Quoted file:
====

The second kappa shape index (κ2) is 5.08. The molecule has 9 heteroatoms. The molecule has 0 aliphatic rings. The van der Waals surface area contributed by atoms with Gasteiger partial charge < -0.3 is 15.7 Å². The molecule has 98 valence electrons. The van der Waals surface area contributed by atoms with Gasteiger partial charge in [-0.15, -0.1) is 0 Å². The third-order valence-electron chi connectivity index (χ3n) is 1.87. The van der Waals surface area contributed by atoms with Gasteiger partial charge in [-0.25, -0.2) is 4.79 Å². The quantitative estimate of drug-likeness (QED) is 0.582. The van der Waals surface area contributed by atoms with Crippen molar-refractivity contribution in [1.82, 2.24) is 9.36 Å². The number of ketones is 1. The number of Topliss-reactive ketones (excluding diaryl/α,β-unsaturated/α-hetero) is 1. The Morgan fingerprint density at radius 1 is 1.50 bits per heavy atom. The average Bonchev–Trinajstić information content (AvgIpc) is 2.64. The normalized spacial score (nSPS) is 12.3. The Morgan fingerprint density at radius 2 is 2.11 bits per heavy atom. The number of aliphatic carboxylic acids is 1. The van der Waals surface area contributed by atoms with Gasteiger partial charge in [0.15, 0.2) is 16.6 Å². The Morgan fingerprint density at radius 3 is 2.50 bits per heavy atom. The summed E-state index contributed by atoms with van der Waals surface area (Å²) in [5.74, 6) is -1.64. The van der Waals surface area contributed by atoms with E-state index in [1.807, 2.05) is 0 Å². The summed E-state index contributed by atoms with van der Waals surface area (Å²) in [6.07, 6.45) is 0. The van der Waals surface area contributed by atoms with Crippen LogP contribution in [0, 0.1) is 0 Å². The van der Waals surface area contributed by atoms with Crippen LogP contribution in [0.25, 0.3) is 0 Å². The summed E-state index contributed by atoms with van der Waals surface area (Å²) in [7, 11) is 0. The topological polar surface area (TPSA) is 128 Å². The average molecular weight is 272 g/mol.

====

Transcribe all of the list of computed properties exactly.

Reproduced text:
The second kappa shape index (κ2) is 5.08. The molecule has 9 heteroatoms. The molecule has 0 aliphatic rings. The van der Waals surface area contributed by atoms with Gasteiger partial charge < -0.3 is 15.7 Å². The molecule has 98 valence electrons. The van der Waals surface area contributed by atoms with Gasteiger partial charge in [-0.15, -0.1) is 0 Å². The third-order valence-electron chi connectivity index (χ3n) is 1.87. The van der Waals surface area contributed by atoms with Gasteiger partial charge in [-0.25, -0.2) is 4.79 Å². The quantitative estimate of drug-likeness (QED) is 0.582. The van der Waals surface area contributed by atoms with Crippen molar-refractivity contribution in [1.82, 2.24) is 9.36 Å². The number of ketones is 1. The number of Topliss-reactive ketones (excluding diaryl/α,β-unsaturated/α-hetero) is 1. The Morgan fingerprint density at radius 1 is 1.50 bits per heavy atom. The average Bonchev–Trinajstić information content (AvgIpc) is 2.64. The normalized spacial score (nSPS) is 12.3. The Morgan fingerprint density at radius 2 is 2.11 bits per heavy atom. The number of aliphatic carboxylic acids is 1. The van der Waals surface area contributed by atoms with Gasteiger partial charge in [0.15, 0.2) is 16.6 Å². The Morgan fingerprint density at radius 3 is 2.50 bits per heavy atom. The summed E-state index contributed by atoms with van der Waals surface area (Å²) in [5.74, 6) is -1.64. The van der Waals surface area contributed by atoms with E-state index in [1.807, 2.05) is 0 Å². The summed E-state index contributed by atoms with van der Waals surface area (Å²) in [6.07, 6.45) is 0. The van der Waals surface area contributed by atoms with Crippen LogP contribution in [0, 0.1) is 0 Å². The van der Waals surface area contributed by atoms with Crippen LogP contribution in [0.25, 0.3) is 0 Å². The summed E-state index contributed by atoms with van der Waals surface area (Å²) in [7, 11) is 0. The topological polar surface area (TPSA) is 128 Å². The average molecular weight is 272 g/mol.